- Being dependent on international goodwill to maintain trade, it’s in Beijing’s interests to handle Hong Kong with patience. But with leaders stoking nationalism, they may be tempted to deal with protesters decisively, to bolster legitimacy at home
Nicholas Ross Smith Published: 9:00am, 22 Nov, 2019
Illustration: Craig Stephens
The past week has seen worrying new levels of violence and destruction in Hong Kong as battles between the police and protesters erupted in numerous locations. Despite Chief Executive Carrie Lam Cheng Yuet-ngor backing down from the original extradition bill, protesters have not only continued to demonstrate but seem to be radicalising.
In the short term, quelling the protest movement is going to be difficult for Beijing. Rescinding the extradition bill had no effect in slowing the movement and any further concessions by China run the risk of causing a “Tocqueville effect”: any state concessions during a time of state-society discontent may inadvertently embolden and galvanise the disgruntled group.
At this stage, anyhow, it seems Beijing has zero credibility in the eyes of many protesters, so any displays of conciliation are likely to be viewed with complete scepticism.
At the same time, Beijing tightening its grip on the protest movement – which could include using the People’s Armed Police or People’s Liberation Army on the ground in Hong Kong – would also have negative consequences. It is probable that any heavy-handed tactics would inflame the crisis significantly, likely pushing many protesters towards using guerilla warfare tactics. This would, in turn, lead to a further downward spiral of the conflict.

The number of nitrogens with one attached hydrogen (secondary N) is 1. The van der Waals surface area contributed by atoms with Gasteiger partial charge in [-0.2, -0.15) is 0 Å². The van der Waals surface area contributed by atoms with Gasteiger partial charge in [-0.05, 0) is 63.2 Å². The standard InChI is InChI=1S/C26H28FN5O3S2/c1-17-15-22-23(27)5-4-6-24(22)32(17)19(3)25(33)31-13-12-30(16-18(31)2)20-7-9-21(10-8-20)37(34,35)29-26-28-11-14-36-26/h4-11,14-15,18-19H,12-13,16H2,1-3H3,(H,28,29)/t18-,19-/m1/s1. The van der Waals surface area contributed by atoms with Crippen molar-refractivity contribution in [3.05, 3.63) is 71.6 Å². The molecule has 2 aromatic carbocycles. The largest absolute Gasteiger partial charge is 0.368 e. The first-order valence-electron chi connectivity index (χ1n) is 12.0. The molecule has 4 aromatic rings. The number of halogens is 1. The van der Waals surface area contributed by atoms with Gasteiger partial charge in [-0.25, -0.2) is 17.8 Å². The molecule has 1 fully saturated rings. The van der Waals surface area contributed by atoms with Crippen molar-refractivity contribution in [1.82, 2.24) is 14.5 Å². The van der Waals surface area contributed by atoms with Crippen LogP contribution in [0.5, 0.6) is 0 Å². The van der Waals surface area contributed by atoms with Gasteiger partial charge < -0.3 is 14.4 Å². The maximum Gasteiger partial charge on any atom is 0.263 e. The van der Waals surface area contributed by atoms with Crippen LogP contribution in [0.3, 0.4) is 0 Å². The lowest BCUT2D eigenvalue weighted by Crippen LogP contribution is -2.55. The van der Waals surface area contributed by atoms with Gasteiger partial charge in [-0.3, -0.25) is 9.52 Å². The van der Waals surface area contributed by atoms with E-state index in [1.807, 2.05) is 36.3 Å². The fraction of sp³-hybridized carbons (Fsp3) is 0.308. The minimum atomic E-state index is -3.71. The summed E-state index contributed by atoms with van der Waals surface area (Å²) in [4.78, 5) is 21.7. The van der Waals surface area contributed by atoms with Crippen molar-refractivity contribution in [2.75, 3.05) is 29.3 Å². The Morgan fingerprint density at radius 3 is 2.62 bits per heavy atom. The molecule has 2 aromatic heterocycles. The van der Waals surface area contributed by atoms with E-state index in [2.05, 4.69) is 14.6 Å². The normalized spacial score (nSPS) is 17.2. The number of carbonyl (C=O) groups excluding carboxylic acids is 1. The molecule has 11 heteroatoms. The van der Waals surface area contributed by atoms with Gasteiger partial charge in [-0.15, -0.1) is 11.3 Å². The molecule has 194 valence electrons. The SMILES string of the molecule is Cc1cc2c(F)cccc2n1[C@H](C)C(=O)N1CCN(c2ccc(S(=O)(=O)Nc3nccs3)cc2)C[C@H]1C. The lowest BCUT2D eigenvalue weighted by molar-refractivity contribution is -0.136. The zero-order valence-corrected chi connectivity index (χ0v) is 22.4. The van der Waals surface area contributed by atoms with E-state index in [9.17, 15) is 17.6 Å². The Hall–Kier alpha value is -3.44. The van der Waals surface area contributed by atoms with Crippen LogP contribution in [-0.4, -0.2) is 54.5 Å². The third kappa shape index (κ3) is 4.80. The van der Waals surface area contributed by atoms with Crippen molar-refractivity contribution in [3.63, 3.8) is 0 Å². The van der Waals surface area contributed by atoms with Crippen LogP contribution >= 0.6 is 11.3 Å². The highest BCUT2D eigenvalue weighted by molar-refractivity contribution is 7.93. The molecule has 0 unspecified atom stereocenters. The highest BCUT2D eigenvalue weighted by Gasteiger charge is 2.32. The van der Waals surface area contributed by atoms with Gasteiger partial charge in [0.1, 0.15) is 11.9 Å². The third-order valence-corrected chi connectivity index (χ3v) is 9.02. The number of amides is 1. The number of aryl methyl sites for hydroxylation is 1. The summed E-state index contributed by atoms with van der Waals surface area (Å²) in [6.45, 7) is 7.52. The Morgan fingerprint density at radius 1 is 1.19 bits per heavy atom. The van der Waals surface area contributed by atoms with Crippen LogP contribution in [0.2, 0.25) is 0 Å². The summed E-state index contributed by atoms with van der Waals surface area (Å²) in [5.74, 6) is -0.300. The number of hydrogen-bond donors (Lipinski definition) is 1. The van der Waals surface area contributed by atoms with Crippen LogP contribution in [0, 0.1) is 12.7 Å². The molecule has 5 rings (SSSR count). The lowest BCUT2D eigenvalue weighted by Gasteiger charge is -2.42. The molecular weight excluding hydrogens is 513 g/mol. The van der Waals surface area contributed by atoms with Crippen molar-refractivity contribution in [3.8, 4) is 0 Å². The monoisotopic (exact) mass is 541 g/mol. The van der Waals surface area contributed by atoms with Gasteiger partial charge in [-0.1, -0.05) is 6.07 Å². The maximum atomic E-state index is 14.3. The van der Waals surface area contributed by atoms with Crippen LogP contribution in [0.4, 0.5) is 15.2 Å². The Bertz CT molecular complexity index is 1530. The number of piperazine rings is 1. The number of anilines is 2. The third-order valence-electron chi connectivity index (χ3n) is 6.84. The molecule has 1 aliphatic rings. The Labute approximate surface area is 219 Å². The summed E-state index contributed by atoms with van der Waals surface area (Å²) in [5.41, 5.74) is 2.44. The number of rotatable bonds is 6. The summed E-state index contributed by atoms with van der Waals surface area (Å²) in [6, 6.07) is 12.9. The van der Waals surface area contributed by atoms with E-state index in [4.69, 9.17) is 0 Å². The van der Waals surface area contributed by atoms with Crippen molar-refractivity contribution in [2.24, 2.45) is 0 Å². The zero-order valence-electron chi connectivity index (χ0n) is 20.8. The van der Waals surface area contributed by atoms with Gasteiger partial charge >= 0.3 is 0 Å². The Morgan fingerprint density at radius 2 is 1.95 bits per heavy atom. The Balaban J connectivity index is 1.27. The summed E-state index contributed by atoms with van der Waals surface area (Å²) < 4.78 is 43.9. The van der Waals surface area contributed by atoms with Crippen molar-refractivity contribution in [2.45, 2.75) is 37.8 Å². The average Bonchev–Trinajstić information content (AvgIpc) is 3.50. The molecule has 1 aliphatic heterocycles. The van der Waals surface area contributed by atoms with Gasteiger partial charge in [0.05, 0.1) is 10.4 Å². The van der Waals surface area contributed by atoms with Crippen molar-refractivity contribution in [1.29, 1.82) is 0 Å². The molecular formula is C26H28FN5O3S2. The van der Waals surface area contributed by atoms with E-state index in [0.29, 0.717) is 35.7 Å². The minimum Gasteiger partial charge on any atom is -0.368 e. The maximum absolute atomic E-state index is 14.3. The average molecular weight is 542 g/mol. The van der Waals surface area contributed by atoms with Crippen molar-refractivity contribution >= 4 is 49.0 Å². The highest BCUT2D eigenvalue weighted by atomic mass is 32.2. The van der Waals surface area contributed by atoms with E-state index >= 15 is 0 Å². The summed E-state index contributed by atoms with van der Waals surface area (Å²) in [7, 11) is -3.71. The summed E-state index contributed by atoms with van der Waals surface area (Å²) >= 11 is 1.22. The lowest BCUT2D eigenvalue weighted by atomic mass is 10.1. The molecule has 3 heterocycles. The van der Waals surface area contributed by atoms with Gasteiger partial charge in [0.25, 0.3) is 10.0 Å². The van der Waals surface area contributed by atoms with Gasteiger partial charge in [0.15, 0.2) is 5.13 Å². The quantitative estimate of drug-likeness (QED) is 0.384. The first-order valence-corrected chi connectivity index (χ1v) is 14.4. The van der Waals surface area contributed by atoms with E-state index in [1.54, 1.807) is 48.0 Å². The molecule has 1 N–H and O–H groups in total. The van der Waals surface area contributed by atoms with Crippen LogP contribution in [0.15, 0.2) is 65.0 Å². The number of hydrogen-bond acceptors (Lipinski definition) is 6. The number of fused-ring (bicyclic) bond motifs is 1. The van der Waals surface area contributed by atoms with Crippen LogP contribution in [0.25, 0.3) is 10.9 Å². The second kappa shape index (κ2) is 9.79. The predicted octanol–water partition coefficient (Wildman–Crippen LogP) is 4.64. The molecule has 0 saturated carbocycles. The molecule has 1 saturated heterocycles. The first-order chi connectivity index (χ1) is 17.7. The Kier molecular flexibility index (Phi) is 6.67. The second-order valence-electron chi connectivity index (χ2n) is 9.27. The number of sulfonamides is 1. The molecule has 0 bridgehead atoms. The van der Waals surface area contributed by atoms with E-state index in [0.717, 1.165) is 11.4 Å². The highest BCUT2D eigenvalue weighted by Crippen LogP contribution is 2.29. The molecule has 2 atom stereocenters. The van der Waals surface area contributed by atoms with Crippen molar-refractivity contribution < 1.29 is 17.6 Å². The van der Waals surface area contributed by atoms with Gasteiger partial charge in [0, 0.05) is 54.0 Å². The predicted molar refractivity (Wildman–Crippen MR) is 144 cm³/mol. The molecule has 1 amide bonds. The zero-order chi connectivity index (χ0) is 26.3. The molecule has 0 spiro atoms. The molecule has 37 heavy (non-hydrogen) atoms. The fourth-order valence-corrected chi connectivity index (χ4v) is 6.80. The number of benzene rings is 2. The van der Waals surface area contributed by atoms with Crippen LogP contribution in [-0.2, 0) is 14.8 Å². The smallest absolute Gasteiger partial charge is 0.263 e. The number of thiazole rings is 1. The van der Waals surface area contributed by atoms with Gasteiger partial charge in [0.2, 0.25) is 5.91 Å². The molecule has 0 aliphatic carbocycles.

In that case, the protesters eventually lost the moral high ground and the court of public opinion swung massively in favour of the Hong Kong government and the British. Given the recent radicalisation of protesters, it is not inconceivable that the court of public opinion is turning on them.
However, choosing an optimal strategy for Hong Kong is not easy because Beijing is heavily constrained in its decision-making by increasingly competing domestic and international pressures.
Nationalism can be good for state-society cohesiveness, but it also brings with it clear societal expectations of how the state should behave, especially towards perceived adversaries of the nation.
Mainlanders tend to have little sympathy for the protesters and many want Beijing to demonstrate to Hong Kong and the world that Hong Kong is part of China. On the Chinese social media site Weibo, for example, a popular line of argument towards the protesters is, “If you do not want to be Chinese, then don’t live on Chinese territory.”
The recent incident of a man being set alight after confronting protesters with pro-China rhetoric is likely to further harden attitudes towards the protesters. So, for Beijing, the fear will be that a continuation of its policy of relative inactivity in Hong Kong may hurt its domestic legitimacy.
This expectation shows an embedded wariness of China in the West, which is something Beijing has to deal with continually in its international action. So, for the Chinese government, countering this narrative is important because any heavy-handed tactics in Hong Kong are likely to significantly inhibit its goal of emerging as a global leader.
Beijing is stuck between a rock and a hard place in Hong Kong. Whatever recourse it chooses with regard to the escalating instability will have significant repercussions, not only in Hong Kong but also on the mainland and more broadly for its role in international politics.
It should be clear to Beijing by now that it cannot win this fight. So, hopefully it becomes about losing the least and not foolishly trying to have its cake and eat it, too.
Nicholas Ross Smith is assistant professor of international studies at the University of Nottingham Ningbo, China